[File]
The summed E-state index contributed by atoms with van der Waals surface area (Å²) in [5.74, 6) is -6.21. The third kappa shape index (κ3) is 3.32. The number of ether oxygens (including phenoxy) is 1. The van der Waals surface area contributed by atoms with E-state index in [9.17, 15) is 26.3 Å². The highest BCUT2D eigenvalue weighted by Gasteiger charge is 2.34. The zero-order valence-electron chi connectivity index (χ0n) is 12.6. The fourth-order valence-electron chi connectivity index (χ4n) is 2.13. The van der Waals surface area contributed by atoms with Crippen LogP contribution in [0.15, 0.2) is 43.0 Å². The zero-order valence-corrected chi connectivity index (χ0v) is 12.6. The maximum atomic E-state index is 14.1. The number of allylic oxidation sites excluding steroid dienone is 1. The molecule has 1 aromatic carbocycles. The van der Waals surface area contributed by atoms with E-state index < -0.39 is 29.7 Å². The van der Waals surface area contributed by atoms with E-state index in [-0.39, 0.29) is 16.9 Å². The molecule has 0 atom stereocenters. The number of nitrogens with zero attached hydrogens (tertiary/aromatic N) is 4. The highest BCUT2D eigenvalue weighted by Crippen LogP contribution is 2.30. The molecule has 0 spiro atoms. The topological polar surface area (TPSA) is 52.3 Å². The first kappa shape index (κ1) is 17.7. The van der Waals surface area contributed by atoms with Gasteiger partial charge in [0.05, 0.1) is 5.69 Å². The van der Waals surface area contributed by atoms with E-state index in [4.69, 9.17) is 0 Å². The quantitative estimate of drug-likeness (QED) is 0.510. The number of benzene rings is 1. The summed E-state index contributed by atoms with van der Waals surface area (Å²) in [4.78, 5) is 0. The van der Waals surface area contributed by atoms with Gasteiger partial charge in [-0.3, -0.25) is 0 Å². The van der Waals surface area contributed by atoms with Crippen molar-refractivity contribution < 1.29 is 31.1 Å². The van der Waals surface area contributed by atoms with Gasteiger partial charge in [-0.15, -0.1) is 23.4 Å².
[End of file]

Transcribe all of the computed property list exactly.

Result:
The summed E-state index contributed by atoms with van der Waals surface area (Å²) in [5.74, 6) is -6.21. The third kappa shape index (κ3) is 3.32. The number of ether oxygens (including phenoxy) is 1. The van der Waals surface area contributed by atoms with E-state index in [9.17, 15) is 26.3 Å². The highest BCUT2D eigenvalue weighted by Gasteiger charge is 2.34. The zero-order valence-electron chi connectivity index (χ0n) is 12.6. The fourth-order valence-electron chi connectivity index (χ4n) is 2.13. The van der Waals surface area contributed by atoms with Crippen LogP contribution in [0.15, 0.2) is 43.0 Å². The zero-order valence-corrected chi connectivity index (χ0v) is 12.6. The maximum atomic E-state index is 14.1. The number of allylic oxidation sites excluding steroid dienone is 1. The molecule has 1 aromatic carbocycles. The van der Waals surface area contributed by atoms with E-state index < -0.39 is 29.7 Å². The van der Waals surface area contributed by atoms with E-state index in [-0.39, 0.29) is 16.9 Å². The molecule has 0 atom stereocenters. The number of nitrogens with zero attached hydrogens (tertiary/aromatic N) is 4. The highest BCUT2D eigenvalue weighted by Crippen LogP contribution is 2.30. The molecule has 0 spiro atoms. The topological polar surface area (TPSA) is 52.3 Å². The first kappa shape index (κ1) is 17.7. The van der Waals surface area contributed by atoms with Gasteiger partial charge in [0.05, 0.1) is 5.69 Å². The van der Waals surface area contributed by atoms with E-state index in [4.69, 9.17) is 0 Å². The quantitative estimate of drug-likeness (QED) is 0.510. The number of benzene rings is 1. The summed E-state index contributed by atoms with van der Waals surface area (Å²) in [4.78, 5) is 0. The van der Waals surface area contributed by atoms with Gasteiger partial charge in [-0.3, -0.25) is 0 Å². The van der Waals surface area contributed by atoms with Crippen molar-refractivity contribution < 1.29 is 31.1 Å². The van der Waals surface area contributed by atoms with Gasteiger partial charge in [-0.15, -0.1) is 23.4 Å².